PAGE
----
European Centre of Polish Numismatics

Permanent exhibitions

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From the dinar of Bolesław Chrobry minted on the occasion of the Congress of Gniezno in the year 1000, through early Polish banknotes from the era of the Kościuszko Uprising, to contemporary currency – the numismatic collection of the National Museum in Krakow includes over a hundred thousand items. The most valuable will be included in the permanent exhibition at the European Centre of Polish Numismatics.

The core of the collection is the donation from the Czapski family, handed over to the Polish Nation in 1903. Count Emeryk Hutten-Czapski (1828-1896) spent a number of years assembling his collection of Polish coins and medals, as well as books, prints and manuscripts, artworks, craftworks, and national memorabilia. In 1894, he moved them from the family estate in Stańków in Belarus to Kraków, and placed them in an Italianesque palace set in beautiful gardens at present-day Piłsudskiego Street. The front of the building bore the sign Monumentis Patriae naufragio ereptis (To the national memorabilia saved from the storms of history). The collector’s dream was to make his treasure available to the public at a specially created museum. In keeping with the idea, in 1903 the family donated the collection to the Municipality of the City of Kraków, which went on to buy the palace and hand everything over to the National Museum.

Czapski’s dream finally comes true after 110 years. Before the Second World War, just a few dozen items from the Count’s enormous collection were displayed; after the war, the palace was converted into offices for the directors and administrators, and the collection could only be viewed at certain times and purely for research. A major overhaul of the building, commenced in 2009, has already cost 23 million zlotys, largely from EU funds. The garden and nearby buildings were also renovated. Kraków was able to reclaim an exceptionally charming location just a few minutes away from the Rynek Główny. The former glory was also returned to the original interiors of the building, including antique furniture of the museum pavilion, and the collections from the lapidarium.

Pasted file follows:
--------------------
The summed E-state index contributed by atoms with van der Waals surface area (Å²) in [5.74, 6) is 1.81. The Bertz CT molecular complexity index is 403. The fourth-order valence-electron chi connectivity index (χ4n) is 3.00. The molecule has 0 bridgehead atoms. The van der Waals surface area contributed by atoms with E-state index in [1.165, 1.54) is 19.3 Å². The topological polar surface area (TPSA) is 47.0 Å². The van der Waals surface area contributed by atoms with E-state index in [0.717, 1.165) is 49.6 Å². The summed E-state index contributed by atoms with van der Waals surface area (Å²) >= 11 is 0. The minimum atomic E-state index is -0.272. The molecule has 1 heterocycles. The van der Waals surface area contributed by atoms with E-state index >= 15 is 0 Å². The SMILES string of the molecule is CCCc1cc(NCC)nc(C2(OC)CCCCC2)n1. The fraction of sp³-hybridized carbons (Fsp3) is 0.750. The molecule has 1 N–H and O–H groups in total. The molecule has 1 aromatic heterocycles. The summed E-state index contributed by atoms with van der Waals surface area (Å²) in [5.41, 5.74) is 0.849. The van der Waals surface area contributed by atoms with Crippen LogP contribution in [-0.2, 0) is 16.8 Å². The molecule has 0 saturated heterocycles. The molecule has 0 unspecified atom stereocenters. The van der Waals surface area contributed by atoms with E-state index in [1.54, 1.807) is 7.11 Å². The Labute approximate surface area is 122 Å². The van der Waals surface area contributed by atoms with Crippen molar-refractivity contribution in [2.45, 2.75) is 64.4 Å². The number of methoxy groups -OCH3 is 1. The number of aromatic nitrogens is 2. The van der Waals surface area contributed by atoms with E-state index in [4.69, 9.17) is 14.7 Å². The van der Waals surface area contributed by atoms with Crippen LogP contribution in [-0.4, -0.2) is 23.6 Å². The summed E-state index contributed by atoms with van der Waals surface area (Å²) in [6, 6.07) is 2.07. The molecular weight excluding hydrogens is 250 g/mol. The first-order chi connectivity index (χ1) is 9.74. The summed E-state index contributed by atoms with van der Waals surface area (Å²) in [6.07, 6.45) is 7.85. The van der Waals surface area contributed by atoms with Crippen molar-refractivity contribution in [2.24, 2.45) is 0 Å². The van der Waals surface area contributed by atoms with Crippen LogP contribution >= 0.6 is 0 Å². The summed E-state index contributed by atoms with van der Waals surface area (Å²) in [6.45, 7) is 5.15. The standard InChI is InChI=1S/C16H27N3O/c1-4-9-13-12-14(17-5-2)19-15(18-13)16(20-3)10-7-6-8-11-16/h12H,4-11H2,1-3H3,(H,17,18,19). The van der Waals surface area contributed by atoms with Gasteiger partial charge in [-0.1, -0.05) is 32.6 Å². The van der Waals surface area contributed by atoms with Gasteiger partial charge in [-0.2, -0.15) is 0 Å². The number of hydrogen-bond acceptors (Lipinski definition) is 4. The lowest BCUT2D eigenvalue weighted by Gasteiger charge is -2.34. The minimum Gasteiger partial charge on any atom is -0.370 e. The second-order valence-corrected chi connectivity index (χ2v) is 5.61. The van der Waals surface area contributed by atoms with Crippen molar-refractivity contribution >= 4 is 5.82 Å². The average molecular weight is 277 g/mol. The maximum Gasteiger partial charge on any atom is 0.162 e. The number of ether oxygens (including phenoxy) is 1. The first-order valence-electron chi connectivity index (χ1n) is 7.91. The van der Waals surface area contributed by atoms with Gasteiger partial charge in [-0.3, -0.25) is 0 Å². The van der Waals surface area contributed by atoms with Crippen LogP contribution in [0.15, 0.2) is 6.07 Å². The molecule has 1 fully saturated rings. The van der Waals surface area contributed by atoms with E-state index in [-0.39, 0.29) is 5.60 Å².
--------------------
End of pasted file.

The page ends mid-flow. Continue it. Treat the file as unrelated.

The numismatic collection of the National Museum in Krakow, also including further generous donations, is regarded as Poland’s finest and one of the most valuable in the world. It constitutes a complete review of the Polish mint, from the earliest days of the Piast dynasty to the present day. As well as the previously mentioned unique items, there are also unusual pieces such as a florin from the days of Władysław Łokietek, a few grosz coins from the era of Kazimierz Wielki, early Polish ducats and thalers dating back to Kings Zygmunt I, Zygmunt August and Stefan Batory, and the largest Polish coin: the 1621 100 ducat piece. Also on display are ancient Greek and Roman coins, which found their way to Poland centuries ago. The permanent exhibition includes around two and a half thousand most valuable items kept in modern cabinets with state-of-the-art security, while others are presented via multimedia. The museum also promises temporary exhibitions, educational events, and an exhibition devoted to another member of this exceptional family: the painter Józef Czapski.

We have a major celebration of numismatics in store; visiting the beautifully renovated palace set in lush grounds is bound to be fun for everyone. Entry free during the first weekend after the opening (reservation only). The programme includes a guided tours, lectures, mint demonstrations, and evening concerts.

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